The Duchess Of Cornwall put on a great show as she interviewed Douglas Stuart about his “life-changing year” after winning the Booker Prize for his debut novel Shuggie Bain.
Camilla, 74, unveiled her inner rock chick in a pink leopard print blouse and trouser suit as spoke with the Scottish author, who won the prize in 2020 with Shuggie Bain, during an interview that was broadcast during the ceremony for this year’s award.
Shuggie Bain, based on Stuart’s childhood, is set at Glasgow in the 1980s. It tells the story about a young boy growing with a mother who is struggling with addiction.
The novel is dedicated in part to Stuart’s mother, who died from an alcohol addiction at the age of 16.
The author, 44, spoke about his win and said that it had “utterly transformed” his life. It was all beyond my wildest dreams.
The Duchess was a fashion show as she interviewed Douglas Stuart, author of Shuggie Bains’ Booker Prize winning debut novel, about his ‘life-changing’ year.
Stuart claimed that he didn’t tell anyone when he started writing Shuggie Bain.
He said, “I was trying to create it because it was an incredibly personal project and was thinking very deeply about the Glasgow that I grew up and my mother and my family.”
He said, “Oftentimes mother stories, young queer men living in very masculine areas, are often overlooked. Shuggie, for me, became a very personal record in that way to say that we were always there, and we are also on the landscape.”
He also said to Camilla during the interview that he couldn’t tell Camilla how important the library had been in his childhood.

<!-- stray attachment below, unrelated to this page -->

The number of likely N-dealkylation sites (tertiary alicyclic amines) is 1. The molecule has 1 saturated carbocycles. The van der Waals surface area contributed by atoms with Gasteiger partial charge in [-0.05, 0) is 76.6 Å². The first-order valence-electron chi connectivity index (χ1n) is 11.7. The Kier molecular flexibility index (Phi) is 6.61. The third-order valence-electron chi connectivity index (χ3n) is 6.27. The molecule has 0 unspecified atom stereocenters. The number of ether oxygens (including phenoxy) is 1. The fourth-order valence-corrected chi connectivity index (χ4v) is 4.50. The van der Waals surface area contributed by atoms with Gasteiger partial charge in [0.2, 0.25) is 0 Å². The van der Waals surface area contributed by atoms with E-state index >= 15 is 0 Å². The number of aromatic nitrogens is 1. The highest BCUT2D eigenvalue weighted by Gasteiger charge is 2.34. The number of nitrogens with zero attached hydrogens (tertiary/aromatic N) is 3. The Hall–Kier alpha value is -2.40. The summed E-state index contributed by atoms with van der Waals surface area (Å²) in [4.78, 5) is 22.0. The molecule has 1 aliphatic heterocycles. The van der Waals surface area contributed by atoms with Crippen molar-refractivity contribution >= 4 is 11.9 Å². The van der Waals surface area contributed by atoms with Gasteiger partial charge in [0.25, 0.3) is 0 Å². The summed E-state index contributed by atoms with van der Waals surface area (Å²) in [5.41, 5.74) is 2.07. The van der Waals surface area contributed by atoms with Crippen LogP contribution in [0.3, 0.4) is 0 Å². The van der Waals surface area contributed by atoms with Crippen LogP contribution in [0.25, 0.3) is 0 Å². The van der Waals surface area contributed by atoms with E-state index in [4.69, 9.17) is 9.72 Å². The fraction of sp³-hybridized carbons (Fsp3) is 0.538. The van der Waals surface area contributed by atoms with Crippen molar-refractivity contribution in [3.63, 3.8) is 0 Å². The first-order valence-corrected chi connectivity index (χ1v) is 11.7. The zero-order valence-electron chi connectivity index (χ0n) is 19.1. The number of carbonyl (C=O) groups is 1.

He said, “It was just very safe.” It was a peaceful space, and you could go there to shut out the outside world.
“Libraries are vital because children need a lot peace in their environment to be capable of focusing on a story but also to feel peaceful within themselves. Libraries are one place that allows them to have those moments of respite, or just to close out the world and read a good book.
Shuggie Bain, a film based on Stuart’s childhood, is set at Glasgow in the 1980s. It tells the story about a young boy growing with a mother who is struggling with addiction.
The writer is the second-ever Scot to win the £50,000 award after James Kelman scooped the prize for How Late It Was, How Late in 1994.
Stuart was born in Glasgow and grew up there. He then moved to New York at 24 to pursue a career as a fashion designer, working for brands like Ralph Lauren, Calvin Klein and Gap.
He started writing in his spare moments a decade ago. His short stories have since appeared on the New Yorker.
The author explores poverty in his book.
He was announced as the winner during a virtual ceremony last January, which featured contributions by former US president Barack Obama (now the Duchess) and the Duchess Of Cornwall.
The Man Booker win, according to the author, meant that he could quit his job in fashion and focus on writing.
Margaret Busby, chairperson of the judging board, who unanimously voted to celebrate Stuart’s book, described Shuggie bain as “daring, terrifying, and life-changing”.
She said, “The heart-wrenching tale tells of Agnes Bain’s unconditional love – set on a descent to alcoholism by the difficult circumstances life has dealt her – and her youngest son.
“Shuggie is faced with a multitude of responsibilities, including trying to save his mother. However, he also struggles with growing feelings and questions about himself.
This novel is powerfully written and gracefully written. It has an impact due to its many emotional registers, and its compassionately realized characters.
Damon Galgut’s novel The Promise was awarded this year’s prize. (pictured)
“The poetry in Douglas Stuart’s descriptions and the precision with which he observes stand out: nothing is lost.”
Busby stated that the book will be a classic because it explores poverty and tough upbringings as well as alcoholism.
Damon Galgut’s novel The Promise was awarded this year’s prize.
The Promise is set in Pretoria where the author grew-up and takes place against the backdrop South Africa’s recent transition from apartheid.
Through four funerals, the book tells of the Swart family’s decline as white farmers.